Magazine article U.S. Catholic

Wedding Daze

Magazine article U.S. Catholic

Wedding Daze

Article excerpt

My husband and I make every attempt to raise our strong-willed and athletic 13-year-old daughter without regard to stereotypes of gender. Imagine, then, my shock to discover that she is already planning her wedding. Last week, as she and I were preparing dinner, she was "helping" in her usual style, leaning against the work-island and unloading the dishwasher with agonizing slowness.

Fork . . . clink

Knife . . . clink

Spoon . . . clink

No clink.

Noticing the silence, I turned to find her staring off into space, her attention focused on a picture that only she could see.

"Mom, when I get married I want it to be in September." She then went on to describe her dress, how her hair would be styled, what her bridesmaids would wear, and, of course, the horse and carriage that would take her to and from the church. I found this last detail unsettling, as we live in what used to be the church parsonage. Our home is literally next to the church.

I was enthralled as she drew me into her world, stunned by the completeness of the picture she was creating of herself and this perfect day--all from a child who can barely be bothered to match her socks!

Our daughter will have many years to embellish this fantasy. So many that I fear that when "Mr. Right" comes along, this carefully nourished seed will burst forth like a monster from one of the movies. Such is the monster that can drive even the sanest of couples and families to the brink of war and financial ruin. This picture of the perfect day, immortalized forever in the wedding book, is like the pull of gravity--impossible to resist.

Our daughter isn't yet able to see the connection between her wedding day and marriage. In fact, when I asked about her vision of her perfect husband, she gave me that long, withering look that adolescents seem to reserve only for their mothers--the one that reminds us how utterly stupid we are. Her picture of her perfect day has nothing to do with marriage. No, somehow the groom will fit into the picture, an expensive fashion accessory. She is working, at 13, on this one piece of her life, her wedding day, with little regard for how it fits into the rest of her life.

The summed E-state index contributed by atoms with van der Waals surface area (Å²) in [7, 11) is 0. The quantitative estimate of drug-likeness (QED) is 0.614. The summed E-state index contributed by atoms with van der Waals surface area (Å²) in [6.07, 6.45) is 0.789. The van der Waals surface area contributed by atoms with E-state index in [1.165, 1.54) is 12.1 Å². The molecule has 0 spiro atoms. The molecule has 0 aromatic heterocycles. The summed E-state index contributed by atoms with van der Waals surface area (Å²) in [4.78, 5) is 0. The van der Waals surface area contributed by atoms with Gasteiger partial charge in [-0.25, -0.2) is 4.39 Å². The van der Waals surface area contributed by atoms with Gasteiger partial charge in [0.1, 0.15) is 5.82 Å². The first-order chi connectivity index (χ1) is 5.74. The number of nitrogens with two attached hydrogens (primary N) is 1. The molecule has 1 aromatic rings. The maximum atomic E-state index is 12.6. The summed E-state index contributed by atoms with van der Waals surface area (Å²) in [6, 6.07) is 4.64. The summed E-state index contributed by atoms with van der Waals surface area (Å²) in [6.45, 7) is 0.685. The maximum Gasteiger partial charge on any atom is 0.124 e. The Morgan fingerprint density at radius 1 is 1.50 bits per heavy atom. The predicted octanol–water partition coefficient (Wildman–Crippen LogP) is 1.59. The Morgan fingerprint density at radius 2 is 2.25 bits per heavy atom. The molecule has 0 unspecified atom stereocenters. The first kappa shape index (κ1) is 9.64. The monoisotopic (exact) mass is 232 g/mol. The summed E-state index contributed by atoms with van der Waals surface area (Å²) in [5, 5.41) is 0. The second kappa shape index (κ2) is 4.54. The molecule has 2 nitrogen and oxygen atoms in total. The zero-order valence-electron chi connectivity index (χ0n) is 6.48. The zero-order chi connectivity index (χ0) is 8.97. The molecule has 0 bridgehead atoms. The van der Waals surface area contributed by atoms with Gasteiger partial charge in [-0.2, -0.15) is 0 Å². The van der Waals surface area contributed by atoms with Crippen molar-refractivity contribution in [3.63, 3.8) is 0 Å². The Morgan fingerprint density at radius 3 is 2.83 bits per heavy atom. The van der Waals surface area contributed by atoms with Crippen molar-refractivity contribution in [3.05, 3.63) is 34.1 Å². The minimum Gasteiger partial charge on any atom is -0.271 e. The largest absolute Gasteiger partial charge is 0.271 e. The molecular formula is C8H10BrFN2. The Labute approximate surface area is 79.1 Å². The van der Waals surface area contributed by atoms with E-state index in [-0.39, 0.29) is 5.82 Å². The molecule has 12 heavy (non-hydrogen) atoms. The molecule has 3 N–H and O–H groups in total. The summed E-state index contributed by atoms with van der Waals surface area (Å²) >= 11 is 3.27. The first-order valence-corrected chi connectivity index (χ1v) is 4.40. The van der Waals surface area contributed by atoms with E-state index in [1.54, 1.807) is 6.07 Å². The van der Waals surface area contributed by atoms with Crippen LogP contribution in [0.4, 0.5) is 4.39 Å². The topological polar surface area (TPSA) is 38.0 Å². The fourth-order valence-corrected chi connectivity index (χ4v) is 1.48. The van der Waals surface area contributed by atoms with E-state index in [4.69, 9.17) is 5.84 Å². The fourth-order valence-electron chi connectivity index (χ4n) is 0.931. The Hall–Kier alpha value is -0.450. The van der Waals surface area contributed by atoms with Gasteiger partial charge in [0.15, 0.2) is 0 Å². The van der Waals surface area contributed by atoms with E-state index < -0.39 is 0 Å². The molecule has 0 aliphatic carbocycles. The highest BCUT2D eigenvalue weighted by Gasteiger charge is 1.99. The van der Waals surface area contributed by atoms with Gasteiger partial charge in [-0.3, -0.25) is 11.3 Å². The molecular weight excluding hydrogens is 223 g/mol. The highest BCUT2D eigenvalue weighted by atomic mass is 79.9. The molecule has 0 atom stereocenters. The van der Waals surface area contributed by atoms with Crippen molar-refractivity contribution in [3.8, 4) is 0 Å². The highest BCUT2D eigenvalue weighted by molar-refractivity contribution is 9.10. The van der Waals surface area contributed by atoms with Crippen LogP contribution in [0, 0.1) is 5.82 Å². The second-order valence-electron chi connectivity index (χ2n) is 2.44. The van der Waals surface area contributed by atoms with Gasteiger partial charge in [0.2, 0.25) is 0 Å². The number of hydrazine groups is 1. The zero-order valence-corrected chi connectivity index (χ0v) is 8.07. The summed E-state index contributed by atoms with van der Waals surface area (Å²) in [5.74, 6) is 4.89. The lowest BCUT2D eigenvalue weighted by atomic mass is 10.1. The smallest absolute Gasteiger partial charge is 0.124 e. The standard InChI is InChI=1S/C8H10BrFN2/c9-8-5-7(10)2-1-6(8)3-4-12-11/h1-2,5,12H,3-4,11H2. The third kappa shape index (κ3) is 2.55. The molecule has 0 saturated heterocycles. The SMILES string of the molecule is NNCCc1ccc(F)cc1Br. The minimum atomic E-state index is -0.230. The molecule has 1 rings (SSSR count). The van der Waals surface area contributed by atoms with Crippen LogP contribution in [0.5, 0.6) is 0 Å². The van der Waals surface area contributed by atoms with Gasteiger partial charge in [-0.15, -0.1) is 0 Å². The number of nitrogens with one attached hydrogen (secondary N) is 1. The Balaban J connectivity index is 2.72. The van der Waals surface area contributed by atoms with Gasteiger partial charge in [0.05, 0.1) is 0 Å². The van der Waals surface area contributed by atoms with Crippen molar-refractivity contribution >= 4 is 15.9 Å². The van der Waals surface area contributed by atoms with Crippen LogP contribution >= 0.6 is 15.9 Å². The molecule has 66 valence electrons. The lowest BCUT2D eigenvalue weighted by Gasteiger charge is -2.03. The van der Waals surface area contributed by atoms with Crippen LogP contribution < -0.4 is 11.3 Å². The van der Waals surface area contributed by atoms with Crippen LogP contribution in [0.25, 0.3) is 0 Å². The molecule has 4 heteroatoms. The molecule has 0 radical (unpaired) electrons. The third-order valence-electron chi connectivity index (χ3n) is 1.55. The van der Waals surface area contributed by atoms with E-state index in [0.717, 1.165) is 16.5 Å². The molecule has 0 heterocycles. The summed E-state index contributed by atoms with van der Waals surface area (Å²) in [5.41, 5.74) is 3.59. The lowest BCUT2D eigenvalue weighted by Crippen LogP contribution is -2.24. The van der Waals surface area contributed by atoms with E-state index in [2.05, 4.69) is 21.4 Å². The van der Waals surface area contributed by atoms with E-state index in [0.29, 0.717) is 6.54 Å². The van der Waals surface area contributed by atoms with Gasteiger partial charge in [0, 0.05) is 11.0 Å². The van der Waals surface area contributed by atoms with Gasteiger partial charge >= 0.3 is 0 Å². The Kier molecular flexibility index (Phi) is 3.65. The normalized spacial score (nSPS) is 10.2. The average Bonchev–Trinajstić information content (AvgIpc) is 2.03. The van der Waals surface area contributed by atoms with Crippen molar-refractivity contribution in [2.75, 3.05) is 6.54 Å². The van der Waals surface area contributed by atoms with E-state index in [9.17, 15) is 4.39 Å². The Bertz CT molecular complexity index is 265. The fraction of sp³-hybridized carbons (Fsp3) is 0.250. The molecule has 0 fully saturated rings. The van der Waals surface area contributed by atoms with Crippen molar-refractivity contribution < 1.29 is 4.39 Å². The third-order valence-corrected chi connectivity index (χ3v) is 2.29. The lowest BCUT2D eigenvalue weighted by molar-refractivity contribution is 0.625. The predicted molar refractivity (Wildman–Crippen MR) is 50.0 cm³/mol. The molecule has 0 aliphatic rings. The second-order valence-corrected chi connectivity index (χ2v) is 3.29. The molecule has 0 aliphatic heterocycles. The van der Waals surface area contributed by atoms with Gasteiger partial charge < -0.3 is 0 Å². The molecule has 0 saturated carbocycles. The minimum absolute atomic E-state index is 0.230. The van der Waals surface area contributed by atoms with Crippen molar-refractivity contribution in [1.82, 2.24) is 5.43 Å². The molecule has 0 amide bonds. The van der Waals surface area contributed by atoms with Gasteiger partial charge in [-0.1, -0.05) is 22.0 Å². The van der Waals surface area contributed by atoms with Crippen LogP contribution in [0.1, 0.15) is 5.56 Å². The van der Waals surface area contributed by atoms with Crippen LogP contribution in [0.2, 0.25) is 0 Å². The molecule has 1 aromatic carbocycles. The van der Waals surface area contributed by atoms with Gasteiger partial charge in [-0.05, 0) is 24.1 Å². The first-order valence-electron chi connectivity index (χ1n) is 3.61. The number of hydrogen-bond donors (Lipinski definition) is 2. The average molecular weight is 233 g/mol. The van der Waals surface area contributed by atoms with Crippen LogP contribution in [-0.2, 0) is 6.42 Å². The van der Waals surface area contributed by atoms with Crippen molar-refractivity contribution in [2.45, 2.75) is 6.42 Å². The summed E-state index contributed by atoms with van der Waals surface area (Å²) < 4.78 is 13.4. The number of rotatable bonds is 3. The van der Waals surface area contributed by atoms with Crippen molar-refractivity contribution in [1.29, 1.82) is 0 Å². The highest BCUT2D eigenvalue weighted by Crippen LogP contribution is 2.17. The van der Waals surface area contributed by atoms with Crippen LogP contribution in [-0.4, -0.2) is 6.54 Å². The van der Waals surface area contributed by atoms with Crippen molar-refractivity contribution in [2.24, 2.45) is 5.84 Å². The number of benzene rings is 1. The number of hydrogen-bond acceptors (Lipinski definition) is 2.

The crazy quilt of life

The wedding day is but one of the many pieces of a marriage quilt. As a lover of quilts from early on, I have always been especially drawn to the Amish, who craft their quilts with meticulous care. Each quilt contains one deliberate mistake as a reminder that perfection flows only from God and that to seek perfection as humans is futile. These quilts, like a great marriage, are not beautiful in spite of this mistake or mishap but include this imperfection as an integral part of their beauty. Although our daughter can't yet see the connection, marriage is about love, and one of love's many forms is humor, most especially the humor found around the everyday mishaps of life.

As our daughter continued to paint her picture of the perfect day, I remembered our own wedding, others I've attended, and the many stories I've heard as a marital therapist of mishaps that enriched and added color and vibrancy to that first day of marriage.

Here are some of my personal favorites.

My friends Betsy and Michael were having a large, outdoor ceremony at their family's summer home. As a guest and friend, I was helping decorate the tables and noticed they needed more flowers. I decided to go out and gather more and was surprised when Betsy said she wanted to come with me as it was little more than an hour before the ceremony. Knowing that time was short only heightened the sense of two kids playing hooky from school as we pulled out of the driveway and headed for lovely country fields to gather the summer bounty of daisies, cornflowers, and lilies. The day was so beautiful and the flowers so vibrant that time evaporated. The station wagon was brimming with flowers and heady smells when we arrived back at the house to find the guests assembled and waiting patiently for the bride. …

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